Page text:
Sent: Friday, January 23, 2004 9:58
Subject: [iris-photos] Re: Glaciata
Paul Hill's quoting Keith Keppel's remarks in one
of last year's *Bulletins* is definitive in my understanding,
although my experience of or with glaciatas is mostly confined to TB's.
I have and enjoy two of Keppel's SDB's that are glaciatas, but at casual
glance, one would never know they were such.
That's not true with TB glaciatas. For me
at least, they are obvious from across the garden. There's something
about the clarity or quality of the color that just announces itself "Glaciata
Here!." Pulling down--or off--a fall makes the identification
certain. Those whisker marks that are *always* present in ordinary
clones, no matter how clean the hafts, are simply not there.
How the carotinoid pigments are distributed or
patterned is simply a different question. They have nothing to do with
defining or illustrating the "glaciata" status of the flower.
Glaciatas are at the extreme end of the plicata
allelic series but *can* emerge from apparently non-plicata parents. An
awful lot of iris out there do carry plicata recessives and can pop up in the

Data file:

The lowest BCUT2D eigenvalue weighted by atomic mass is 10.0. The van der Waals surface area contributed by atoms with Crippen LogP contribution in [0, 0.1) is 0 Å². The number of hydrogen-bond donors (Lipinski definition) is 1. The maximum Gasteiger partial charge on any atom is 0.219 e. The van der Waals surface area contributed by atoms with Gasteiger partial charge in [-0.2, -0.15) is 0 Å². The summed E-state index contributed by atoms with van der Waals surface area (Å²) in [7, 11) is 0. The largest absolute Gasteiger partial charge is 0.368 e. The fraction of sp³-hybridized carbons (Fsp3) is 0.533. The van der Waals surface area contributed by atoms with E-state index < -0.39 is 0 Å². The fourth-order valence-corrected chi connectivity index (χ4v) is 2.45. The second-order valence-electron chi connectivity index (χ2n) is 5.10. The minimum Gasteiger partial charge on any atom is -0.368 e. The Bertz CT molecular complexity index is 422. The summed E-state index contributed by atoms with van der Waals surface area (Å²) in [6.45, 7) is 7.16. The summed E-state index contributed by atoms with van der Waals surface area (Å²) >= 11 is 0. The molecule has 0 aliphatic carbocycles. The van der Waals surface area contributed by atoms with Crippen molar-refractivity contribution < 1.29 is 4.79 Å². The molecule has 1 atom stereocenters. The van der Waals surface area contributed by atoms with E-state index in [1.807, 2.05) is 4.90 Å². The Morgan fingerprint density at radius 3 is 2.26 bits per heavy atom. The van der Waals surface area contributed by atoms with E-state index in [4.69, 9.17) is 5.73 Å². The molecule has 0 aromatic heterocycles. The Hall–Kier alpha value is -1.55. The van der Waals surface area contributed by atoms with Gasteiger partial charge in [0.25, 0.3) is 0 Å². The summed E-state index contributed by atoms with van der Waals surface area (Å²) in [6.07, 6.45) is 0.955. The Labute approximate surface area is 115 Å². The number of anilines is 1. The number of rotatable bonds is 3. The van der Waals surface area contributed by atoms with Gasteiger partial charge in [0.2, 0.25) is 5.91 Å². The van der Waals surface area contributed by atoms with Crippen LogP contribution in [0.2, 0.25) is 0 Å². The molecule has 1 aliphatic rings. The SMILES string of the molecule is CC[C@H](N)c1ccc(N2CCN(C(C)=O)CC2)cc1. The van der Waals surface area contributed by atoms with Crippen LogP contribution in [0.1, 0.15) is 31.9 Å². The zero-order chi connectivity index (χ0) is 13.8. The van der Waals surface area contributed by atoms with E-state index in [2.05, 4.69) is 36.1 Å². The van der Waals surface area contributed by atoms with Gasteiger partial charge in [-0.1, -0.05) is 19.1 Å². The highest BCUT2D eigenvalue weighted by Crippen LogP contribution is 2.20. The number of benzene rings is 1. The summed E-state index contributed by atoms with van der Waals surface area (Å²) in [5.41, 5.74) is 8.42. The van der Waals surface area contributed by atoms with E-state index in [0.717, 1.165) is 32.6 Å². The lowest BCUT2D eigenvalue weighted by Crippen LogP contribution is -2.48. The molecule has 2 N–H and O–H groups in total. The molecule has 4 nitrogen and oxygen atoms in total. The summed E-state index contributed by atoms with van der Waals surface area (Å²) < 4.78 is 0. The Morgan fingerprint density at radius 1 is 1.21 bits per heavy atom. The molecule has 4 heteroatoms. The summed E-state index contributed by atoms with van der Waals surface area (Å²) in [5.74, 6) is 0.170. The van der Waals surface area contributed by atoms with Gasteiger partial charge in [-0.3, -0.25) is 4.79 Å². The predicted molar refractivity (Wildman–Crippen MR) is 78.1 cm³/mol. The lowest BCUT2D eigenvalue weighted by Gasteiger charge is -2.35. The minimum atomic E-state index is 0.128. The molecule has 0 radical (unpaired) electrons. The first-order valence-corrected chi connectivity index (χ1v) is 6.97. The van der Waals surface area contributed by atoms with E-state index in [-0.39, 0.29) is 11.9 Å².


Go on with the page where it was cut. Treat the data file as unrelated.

most unexpected crosses. Whenever this has happened in my seedlings the
plicata pattern has always been dull, the flower full of faults and so
on. Once or twice I made half-hearted pollenizations with them, or kept
a seedling for a year, but ended up discarding them all. Good plics come
from good plics, and very rarely from stray segregates from other
A marvelous contridiction to the above is
AMERICAN CLASSIC. The pod parent, Y 491-1, is a plicata "pop up" out of
the Schreiner orchid line and the pollen parent is mostly Schreiner purples
except for Rococo in the great-grandparent generation. One would
abruptly stiffen up in astonishment at the pedigree if it were not realized
how widely the "pl" recessive series is to be found.
It is of interest to note that some Keppel
plicatas have some similar bloodlines involved as contained in Y
Neil Mogensen z 7 western
Yahoo! Groups Links